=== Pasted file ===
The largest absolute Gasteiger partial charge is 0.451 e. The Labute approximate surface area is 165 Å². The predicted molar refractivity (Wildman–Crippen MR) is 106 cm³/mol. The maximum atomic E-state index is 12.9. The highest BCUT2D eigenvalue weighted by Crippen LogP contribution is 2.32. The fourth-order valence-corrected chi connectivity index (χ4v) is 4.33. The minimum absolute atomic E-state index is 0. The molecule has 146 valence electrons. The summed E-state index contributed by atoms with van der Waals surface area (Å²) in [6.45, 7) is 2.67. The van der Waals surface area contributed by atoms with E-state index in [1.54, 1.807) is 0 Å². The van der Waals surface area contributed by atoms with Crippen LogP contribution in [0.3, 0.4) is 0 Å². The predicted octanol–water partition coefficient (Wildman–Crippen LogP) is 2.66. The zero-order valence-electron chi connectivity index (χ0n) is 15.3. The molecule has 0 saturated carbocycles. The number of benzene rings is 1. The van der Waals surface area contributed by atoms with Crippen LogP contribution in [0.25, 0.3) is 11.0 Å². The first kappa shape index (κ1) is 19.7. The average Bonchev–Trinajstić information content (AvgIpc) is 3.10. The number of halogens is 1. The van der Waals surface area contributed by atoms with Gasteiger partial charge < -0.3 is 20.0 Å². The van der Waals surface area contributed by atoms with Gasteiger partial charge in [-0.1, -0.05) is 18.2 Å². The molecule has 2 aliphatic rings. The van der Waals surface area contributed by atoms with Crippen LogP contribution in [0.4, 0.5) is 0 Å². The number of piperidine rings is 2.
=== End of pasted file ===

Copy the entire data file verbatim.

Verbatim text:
The largest absolute Gasteiger partial charge is 0.451 e. The Labute approximate surface area is 165 Å². The predicted molar refractivity (Wildman–Crippen MR) is 106 cm³/mol. The maximum atomic E-state index is 12.9. The highest BCUT2D eigenvalue weighted by Crippen LogP contribution is 2.32. The fourth-order valence-corrected chi connectivity index (χ4v) is 4.33. The minimum absolute atomic E-state index is 0. The molecule has 146 valence electrons. The summed E-state index contributed by atoms with van der Waals surface area (Å²) in [6.45, 7) is 2.67. The van der Waals surface area contributed by atoms with E-state index in [1.54, 1.807) is 0 Å². The van der Waals surface area contributed by atoms with Crippen LogP contribution in [0.3, 0.4) is 0 Å². The predicted octanol–water partition coefficient (Wildman–Crippen LogP) is 2.66. The zero-order valence-electron chi connectivity index (χ0n) is 15.3. The molecule has 0 saturated carbocycles. The number of benzene rings is 1. The van der Waals surface area contributed by atoms with Crippen LogP contribution in [0.25, 0.3) is 11.0 Å². The first kappa shape index (κ1) is 19.7. The average Bonchev–Trinajstić information content (AvgIpc) is 3.10. The number of halogens is 1. The van der Waals surface area contributed by atoms with Gasteiger partial charge < -0.3 is 20.0 Å². The van der Waals surface area contributed by atoms with Gasteiger partial charge in [-0.1, -0.05) is 18.2 Å². The molecule has 2 aliphatic rings. The van der Waals surface area contributed by atoms with Crippen LogP contribution in [0.4, 0.5) is 0 Å². The number of piperidine rings is 2.